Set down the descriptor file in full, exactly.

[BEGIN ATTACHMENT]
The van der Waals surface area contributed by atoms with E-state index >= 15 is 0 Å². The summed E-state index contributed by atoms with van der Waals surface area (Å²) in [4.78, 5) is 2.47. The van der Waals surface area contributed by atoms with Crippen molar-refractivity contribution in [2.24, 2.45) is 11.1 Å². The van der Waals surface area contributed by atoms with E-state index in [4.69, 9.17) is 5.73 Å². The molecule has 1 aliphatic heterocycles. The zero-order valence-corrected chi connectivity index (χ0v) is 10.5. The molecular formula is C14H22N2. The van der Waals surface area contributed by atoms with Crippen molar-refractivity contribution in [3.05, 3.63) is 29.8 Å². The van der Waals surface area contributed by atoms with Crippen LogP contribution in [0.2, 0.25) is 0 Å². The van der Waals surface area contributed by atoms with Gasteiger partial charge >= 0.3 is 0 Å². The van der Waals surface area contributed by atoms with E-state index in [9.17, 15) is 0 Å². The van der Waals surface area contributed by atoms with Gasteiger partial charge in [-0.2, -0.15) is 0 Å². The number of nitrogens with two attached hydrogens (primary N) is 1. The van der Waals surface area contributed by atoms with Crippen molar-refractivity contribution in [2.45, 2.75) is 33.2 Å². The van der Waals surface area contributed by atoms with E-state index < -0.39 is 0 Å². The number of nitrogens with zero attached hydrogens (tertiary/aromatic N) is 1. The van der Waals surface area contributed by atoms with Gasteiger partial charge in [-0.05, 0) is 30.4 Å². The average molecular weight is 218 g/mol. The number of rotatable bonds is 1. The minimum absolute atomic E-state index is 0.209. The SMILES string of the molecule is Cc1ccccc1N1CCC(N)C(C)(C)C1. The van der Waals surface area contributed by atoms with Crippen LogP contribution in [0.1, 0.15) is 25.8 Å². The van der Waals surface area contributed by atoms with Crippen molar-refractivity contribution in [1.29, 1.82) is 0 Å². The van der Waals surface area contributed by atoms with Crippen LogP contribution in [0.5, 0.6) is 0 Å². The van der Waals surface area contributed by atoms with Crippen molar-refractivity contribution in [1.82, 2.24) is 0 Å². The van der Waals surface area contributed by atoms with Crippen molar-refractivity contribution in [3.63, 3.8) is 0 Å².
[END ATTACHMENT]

The van der Waals surface area contributed by atoms with E-state index >= 15 is 0 Å². The summed E-state index contributed by atoms with van der Waals surface area (Å²) in [4.78, 5) is 2.47. The van der Waals surface area contributed by atoms with Crippen molar-refractivity contribution in [2.24, 2.45) is 11.1 Å². The van der Waals surface area contributed by atoms with E-state index in [4.69, 9.17) is 5.73 Å². The molecule has 1 aliphatic heterocycles. The zero-order valence-corrected chi connectivity index (χ0v) is 10.5. The molecular formula is C14H22N2. The van der Waals surface area contributed by atoms with Crippen molar-refractivity contribution in [3.05, 3.63) is 29.8 Å². The van der Waals surface area contributed by atoms with Crippen LogP contribution in [0.2, 0.25) is 0 Å². The van der Waals surface area contributed by atoms with Gasteiger partial charge >= 0.3 is 0 Å². The van der Waals surface area contributed by atoms with E-state index in [9.17, 15) is 0 Å². The van der Waals surface area contributed by atoms with Gasteiger partial charge in [-0.2, -0.15) is 0 Å². The number of nitrogens with two attached hydrogens (primary N) is 1. The van der Waals surface area contributed by atoms with Crippen molar-refractivity contribution in [2.45, 2.75) is 33.2 Å². The van der Waals surface area contributed by atoms with E-state index < -0.39 is 0 Å². The number of nitrogens with zero attached hydrogens (tertiary/aromatic N) is 1. The van der Waals surface area contributed by atoms with Gasteiger partial charge in [-0.05, 0) is 30.4 Å². The average molecular weight is 218 g/mol. The number of rotatable bonds is 1. The minimum absolute atomic E-state index is 0.209. The SMILES string of the molecule is Cc1ccccc1N1CCC(N)C(C)(C)C1. The van der Waals surface area contributed by atoms with Crippen LogP contribution in [0.1, 0.15) is 25.8 Å². The van der Waals surface area contributed by atoms with Crippen molar-refractivity contribution in [1.29, 1.82) is 0 Å². The van der Waals surface area contributed by atoms with Crippen LogP contribution in [0.5, 0.6) is 0 Å². The van der Waals surface area contributed by atoms with Crippen molar-refractivity contribution in [1.82, 2.24) is 0 Å². The van der Waals surface area contributed by atoms with Crippen molar-refractivity contribution in [3.63, 3.8) is 0 Å².